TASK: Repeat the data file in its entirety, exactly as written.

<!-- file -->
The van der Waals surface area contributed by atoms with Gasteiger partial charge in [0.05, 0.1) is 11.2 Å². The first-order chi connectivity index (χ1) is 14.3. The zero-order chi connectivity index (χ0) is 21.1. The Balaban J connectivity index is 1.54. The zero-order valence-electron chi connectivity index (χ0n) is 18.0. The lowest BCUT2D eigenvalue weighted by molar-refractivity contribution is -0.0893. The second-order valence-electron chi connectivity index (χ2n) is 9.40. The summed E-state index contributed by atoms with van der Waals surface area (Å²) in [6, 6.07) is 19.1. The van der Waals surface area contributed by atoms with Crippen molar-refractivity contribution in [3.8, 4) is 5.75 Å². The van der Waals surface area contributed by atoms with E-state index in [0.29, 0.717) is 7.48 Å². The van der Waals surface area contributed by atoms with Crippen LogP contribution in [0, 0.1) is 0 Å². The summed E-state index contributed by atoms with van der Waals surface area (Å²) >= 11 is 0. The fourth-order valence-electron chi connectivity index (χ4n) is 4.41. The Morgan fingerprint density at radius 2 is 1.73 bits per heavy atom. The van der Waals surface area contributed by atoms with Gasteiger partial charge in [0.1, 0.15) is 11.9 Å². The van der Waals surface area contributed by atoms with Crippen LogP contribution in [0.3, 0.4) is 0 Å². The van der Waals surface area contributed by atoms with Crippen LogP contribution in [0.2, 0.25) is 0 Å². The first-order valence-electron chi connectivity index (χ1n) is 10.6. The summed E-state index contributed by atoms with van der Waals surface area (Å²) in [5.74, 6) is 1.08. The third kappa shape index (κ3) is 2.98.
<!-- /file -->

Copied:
The van der Waals surface area contributed by atoms with Gasteiger partial charge in [0.05, 0.1) is 11.2 Å². The first-order chi connectivity index (χ1) is 14.3. The zero-order chi connectivity index (χ0) is 21.1. The Balaban J connectivity index is 1.54. The zero-order valence-electron chi connectivity index (χ0n) is 18.0. The lowest BCUT2D eigenvalue weighted by molar-refractivity contribution is -0.0893. The second-order valence-electron chi connectivity index (χ2n) is 9.40. The summed E-state index contributed by atoms with van der Waals surface area (Å²) in [6, 6.07) is 19.1. The van der Waals surface area contributed by atoms with Crippen molar-refractivity contribution in [3.8, 4) is 5.75 Å². The van der Waals surface area contributed by atoms with E-state index in [0.29, 0.717) is 7.48 Å². The van der Waals surface area contributed by atoms with Crippen LogP contribution in [0, 0.1) is 0 Å². The summed E-state index contributed by atoms with van der Waals surface area (Å²) >= 11 is 0. The fourth-order valence-electron chi connectivity index (χ4n) is 4.41. The Morgan fingerprint density at radius 2 is 1.73 bits per heavy atom. The van der Waals surface area contributed by atoms with Gasteiger partial charge in [0.1, 0.15) is 11.9 Å². The van der Waals surface area contributed by atoms with Crippen LogP contribution in [0.3, 0.4) is 0 Å². The van der Waals surface area contributed by atoms with Crippen LogP contribution in [0.2, 0.25) is 0 Å². The first-order valence-electron chi connectivity index (χ1n) is 10.6. The summed E-state index contributed by atoms with van der Waals surface area (Å²) in [5.74, 6) is 1.08. The third kappa shape index (κ3) is 2.98.